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I'm all for womens rights and all, but replaceing a person on a bill just for the symbolizism of supporting womens rights is a little too far.

It reeks of the radical feminism which has gained such a strong foothold in this country and is ruining us along with every other group who thinks they know what's best for us.

Honestly what is a symbol going to do?

Absolutely nothing, people buying things whether they be drugs or grocerys couldn't care less who is on the $10 bill.

So I say who cares, only people who will remember will be historians, when they're writing about the crazy things we did to please others.

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Or you could like totally have two different $10 bill versions, one with Hamilton and the other with whichever female figure gets chosen.
Think about the median grocery store employee and national eurocoins. :cute:

 

It's really hard to say "Eleanor Roosevelt was a great influence, but in no way should replace Hamilton on the $10 bill" without sounding like a prick to Eleanor Roosevelt.
eleanorroosevelttrollface.jpg

 

It reeks of the radical feminism which has gained such a strong foothold in this country and is ruining us along with every other group who thinks they know what's best for us.
:rolleyes:

 

crazy things we did to please others
I could agree if it was - say - reserving the Presidency by law to a woman every other election, but good heavens, if putting someone on a bill is "something crazy", I wouldn't want to meet you on a traffic intersection, in case giving right-of-way was as crazy as that. :blink:

 

In other news, the female figure would be alongside Hamilton on the bill, so unrustle yo' jimmies, y'all

Edited by Arianna

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and that folks is why you don't put people on your bills (unless you have a King/Queen which makes things easy again)

(also while you are at it maybe like get rid of that pretentious religious fiddlesticks on your bills too)

 

yhMJMPV.jpg

Edited by Egghebrecht

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I'm so angry about this I might actually boycott the dollar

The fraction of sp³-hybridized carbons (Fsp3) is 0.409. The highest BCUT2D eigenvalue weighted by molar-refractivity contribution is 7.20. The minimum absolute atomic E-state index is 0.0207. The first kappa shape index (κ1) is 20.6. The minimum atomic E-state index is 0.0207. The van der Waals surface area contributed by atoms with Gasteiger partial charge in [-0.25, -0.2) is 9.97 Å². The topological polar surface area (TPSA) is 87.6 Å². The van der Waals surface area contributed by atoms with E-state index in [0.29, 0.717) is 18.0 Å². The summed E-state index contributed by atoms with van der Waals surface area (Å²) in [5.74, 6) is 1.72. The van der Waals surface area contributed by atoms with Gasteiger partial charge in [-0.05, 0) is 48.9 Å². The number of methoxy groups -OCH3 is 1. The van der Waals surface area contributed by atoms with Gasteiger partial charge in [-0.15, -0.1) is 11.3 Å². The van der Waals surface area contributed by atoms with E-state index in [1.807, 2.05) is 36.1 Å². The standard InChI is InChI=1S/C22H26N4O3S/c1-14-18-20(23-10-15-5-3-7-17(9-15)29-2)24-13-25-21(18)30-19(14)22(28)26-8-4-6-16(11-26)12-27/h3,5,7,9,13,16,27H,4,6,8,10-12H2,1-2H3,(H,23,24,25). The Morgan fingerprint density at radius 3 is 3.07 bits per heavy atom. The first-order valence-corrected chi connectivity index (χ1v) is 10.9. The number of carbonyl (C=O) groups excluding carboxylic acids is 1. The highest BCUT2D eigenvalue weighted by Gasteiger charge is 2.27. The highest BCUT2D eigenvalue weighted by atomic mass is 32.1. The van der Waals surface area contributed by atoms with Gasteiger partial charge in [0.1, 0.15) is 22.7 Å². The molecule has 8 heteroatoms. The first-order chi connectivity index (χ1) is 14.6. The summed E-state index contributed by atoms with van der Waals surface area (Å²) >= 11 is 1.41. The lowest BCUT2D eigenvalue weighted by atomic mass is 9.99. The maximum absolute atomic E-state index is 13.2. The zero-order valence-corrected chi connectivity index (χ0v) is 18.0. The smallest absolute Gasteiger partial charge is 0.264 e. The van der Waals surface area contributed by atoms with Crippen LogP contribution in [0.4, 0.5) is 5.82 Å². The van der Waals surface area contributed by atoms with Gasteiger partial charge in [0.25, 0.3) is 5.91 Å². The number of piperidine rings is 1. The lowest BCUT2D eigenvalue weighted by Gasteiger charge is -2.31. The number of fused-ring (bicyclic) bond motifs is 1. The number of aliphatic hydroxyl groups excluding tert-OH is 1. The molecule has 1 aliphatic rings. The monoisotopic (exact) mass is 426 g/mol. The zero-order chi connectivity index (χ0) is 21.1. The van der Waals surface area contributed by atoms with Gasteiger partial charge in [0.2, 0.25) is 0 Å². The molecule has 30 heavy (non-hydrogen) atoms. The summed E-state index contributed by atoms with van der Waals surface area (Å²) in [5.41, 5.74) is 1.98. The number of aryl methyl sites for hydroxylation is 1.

Edit: If what Arianna says about the female figure being next to Hamilton, then my jimmies are a little less rustled. They still should've kicked either Jackson or Grant off their respective bills though. Jackson was a prick, and Grant was a pretty average president.

 

 

Or kick them both off and put Sherman on the $50, for those delicious southern tears

 

Edited by thepope1322

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We definitely weren't the 1st country to give women the vote but the LAST state in Australia to give women the vote was Victoria in 1908, it sounds more like USA celebrating being late to the party again.

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Just some choice quotes I wanted to respond to.

 

I guess I just don't see how adding a woman to currency spontaneously makes our society more equal.

If everything we did in the name of equality had to automatically make society more equal then we may as well give up.

It reeks of the radical feminism which has gained such a strong foothold in this country and is ruining us along with every other group who thinks they know what's best for us.

I'm pretty sure the radical feminist group isn't actually a thing and is in fact not ruining anybody's country. Of course there's radical feminist and of course, like every other radical X out there, it's kinda dumb. Which is exactly why we shouldn't mention them in something like this because they're just a scarecrow.

Also, the bill is coming out on the 100th anniversary of the woman's right to vote and they aren't even thinking about putting a Woman's Suffrage person on.

Celebrating women in any way seems fair enough to me on the 100th anniversary of women's suffrage.

 

You guys should really just get all the people off your bills and put on buildings like the cool kids.

i9yC5.jpg

Europe, fudge yeaaaaaaah.

Edited by reepicheep

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You guys should really just get all the people off your bills and put on buildings like the cool kids.

i9yC5.jpg

Europe, fudge yeaaaaaaah.

Did you now that robins, despite their diminutive size, are bloody vicious? They're known for attacking their reflection in a mirror without hesitation and will not stop. They also attack other birds without provocation and they were sacred to Thor. Robins are fudgeing METAL.

 

Also we don't just have buildings, we have IMAGINARY buildings

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We definitely weren't the 1st country to give women the vote but the LAST state in Australia to give women the vote was Victoria in 1908, it sounds more like USA celebrating being late to the party again.

Don't think this is really about celebrating being first, it's about recognizing women.

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Also, the bill is coming out on the 100th anniversary of the woman's right to vote and they aren't even thinking about putting a Woman's Suffrage person on.

Celebrating women in any way seems fair enough to me on the 100th anniversary of women's suffrage.

But even still, the women suffragists are incredibly important to the nation's history, much more important than Eleanor Roosevelt and that Native American person, yet we're not going to even consider them.